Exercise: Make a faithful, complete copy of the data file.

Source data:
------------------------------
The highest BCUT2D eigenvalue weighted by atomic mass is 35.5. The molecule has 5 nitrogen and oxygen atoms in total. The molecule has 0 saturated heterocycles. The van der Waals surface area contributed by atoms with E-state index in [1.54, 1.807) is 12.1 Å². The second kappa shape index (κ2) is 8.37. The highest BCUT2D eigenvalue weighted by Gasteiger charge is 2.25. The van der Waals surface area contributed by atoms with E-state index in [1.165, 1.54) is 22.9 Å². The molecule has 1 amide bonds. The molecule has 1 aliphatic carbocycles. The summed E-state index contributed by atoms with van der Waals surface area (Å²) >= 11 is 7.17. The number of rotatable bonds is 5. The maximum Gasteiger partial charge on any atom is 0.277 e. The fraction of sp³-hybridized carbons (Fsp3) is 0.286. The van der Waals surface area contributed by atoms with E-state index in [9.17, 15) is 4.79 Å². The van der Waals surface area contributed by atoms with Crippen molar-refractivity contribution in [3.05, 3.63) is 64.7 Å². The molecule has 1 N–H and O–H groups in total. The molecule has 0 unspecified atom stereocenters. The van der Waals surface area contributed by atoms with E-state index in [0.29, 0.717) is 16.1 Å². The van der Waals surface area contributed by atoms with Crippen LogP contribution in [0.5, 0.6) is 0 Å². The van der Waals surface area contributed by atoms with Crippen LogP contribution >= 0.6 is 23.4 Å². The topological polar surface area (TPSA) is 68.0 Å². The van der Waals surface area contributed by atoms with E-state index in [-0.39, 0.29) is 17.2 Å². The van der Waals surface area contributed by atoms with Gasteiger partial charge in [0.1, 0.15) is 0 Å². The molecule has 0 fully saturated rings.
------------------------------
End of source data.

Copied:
The highest BCUT2D eigenvalue weighted by atomic mass is 35.5. The molecule has 5 nitrogen and oxygen atoms in total. The molecule has 0 saturated heterocycles. The van der Waals surface area contributed by atoms with E-state index in [1.54, 1.807) is 12.1 Å². The second kappa shape index (κ2) is 8.37. The highest BCUT2D eigenvalue weighted by Gasteiger charge is 2.25. The van der Waals surface area contributed by atoms with E-state index in [1.165, 1.54) is 22.9 Å². The molecule has 1 amide bonds. The molecule has 1 aliphatic carbocycles. The summed E-state index contributed by atoms with van der Waals surface area (Å²) >= 11 is 7.17. The number of rotatable bonds is 5. The maximum Gasteiger partial charge on any atom is 0.277 e. The fraction of sp³-hybridized carbons (Fsp3) is 0.286. The van der Waals surface area contributed by atoms with E-state index in [9.17, 15) is 4.79 Å². The van der Waals surface area contributed by atoms with Crippen molar-refractivity contribution in [3.05, 3.63) is 64.7 Å². The molecule has 1 N–H and O–H groups in total. The molecule has 0 unspecified atom stereocenters. The van der Waals surface area contributed by atoms with E-state index in [0.29, 0.717) is 16.1 Å². The van der Waals surface area contributed by atoms with Crippen LogP contribution in [0.5, 0.6) is 0 Å². The van der Waals surface area contributed by atoms with Crippen LogP contribution >= 0.6 is 23.4 Å². The topological polar surface area (TPSA) is 68.0 Å². The van der Waals surface area contributed by atoms with E-state index in [-0.39, 0.29) is 17.2 Å². The van der Waals surface area contributed by atoms with Gasteiger partial charge in [0.1, 0.15) is 0 Å². The molecule has 0 fully saturated rings.